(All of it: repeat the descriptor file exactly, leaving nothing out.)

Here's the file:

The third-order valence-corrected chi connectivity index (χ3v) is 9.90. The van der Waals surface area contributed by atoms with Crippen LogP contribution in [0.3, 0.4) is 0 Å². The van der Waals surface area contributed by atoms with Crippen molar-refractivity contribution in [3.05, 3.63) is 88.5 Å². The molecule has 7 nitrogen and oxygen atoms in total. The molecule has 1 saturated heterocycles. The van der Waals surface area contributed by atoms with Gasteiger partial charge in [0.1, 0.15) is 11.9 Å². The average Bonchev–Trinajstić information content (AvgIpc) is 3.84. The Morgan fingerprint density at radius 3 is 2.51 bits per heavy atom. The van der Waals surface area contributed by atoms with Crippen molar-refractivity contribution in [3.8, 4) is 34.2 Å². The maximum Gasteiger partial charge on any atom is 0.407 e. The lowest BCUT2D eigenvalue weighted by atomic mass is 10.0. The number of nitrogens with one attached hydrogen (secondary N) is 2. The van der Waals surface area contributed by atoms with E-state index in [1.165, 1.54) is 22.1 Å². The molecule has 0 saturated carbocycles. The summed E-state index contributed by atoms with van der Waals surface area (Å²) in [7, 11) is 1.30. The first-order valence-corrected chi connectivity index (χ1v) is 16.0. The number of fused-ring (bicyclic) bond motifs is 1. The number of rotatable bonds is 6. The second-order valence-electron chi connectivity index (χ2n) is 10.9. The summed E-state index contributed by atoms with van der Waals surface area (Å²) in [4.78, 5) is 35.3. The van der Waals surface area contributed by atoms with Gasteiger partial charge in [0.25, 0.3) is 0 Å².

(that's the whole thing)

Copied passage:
The third-order valence-corrected chi connectivity index (χ3v) is 9.90. The van der Waals surface area contributed by atoms with Crippen LogP contribution in [0.3, 0.4) is 0 Å². The van der Waals surface area contributed by atoms with Crippen molar-refractivity contribution in [3.05, 3.63) is 88.5 Å². The molecule has 7 nitrogen and oxygen atoms in total. The molecule has 1 saturated heterocycles. The van der Waals surface area contributed by atoms with Gasteiger partial charge in [0.1, 0.15) is 11.9 Å². The average Bonchev–Trinajstić information content (AvgIpc) is 3.84. The Morgan fingerprint density at radius 3 is 2.51 bits per heavy atom. The van der Waals surface area contributed by atoms with Crippen molar-refractivity contribution in [3.8, 4) is 34.2 Å². The maximum Gasteiger partial charge on any atom is 0.407 e. The lowest BCUT2D eigenvalue weighted by atomic mass is 10.0. The number of nitrogens with one attached hydrogen (secondary N) is 2. The van der Waals surface area contributed by atoms with E-state index in [1.165, 1.54) is 22.1 Å². The molecule has 0 saturated carbocycles. The summed E-state index contributed by atoms with van der Waals surface area (Å²) in [7, 11) is 1.30. The first-order valence-corrected chi connectivity index (χ1v) is 16.0. The number of fused-ring (bicyclic) bond motifs is 1. The number of rotatable bonds is 6. The second-order valence-electron chi connectivity index (χ2n) is 10.9. The summed E-state index contributed by atoms with van der Waals surface area (Å²) in [4.78, 5) is 35.3. The van der Waals surface area contributed by atoms with Gasteiger partial charge in [0.25, 0.3) is 0 Å².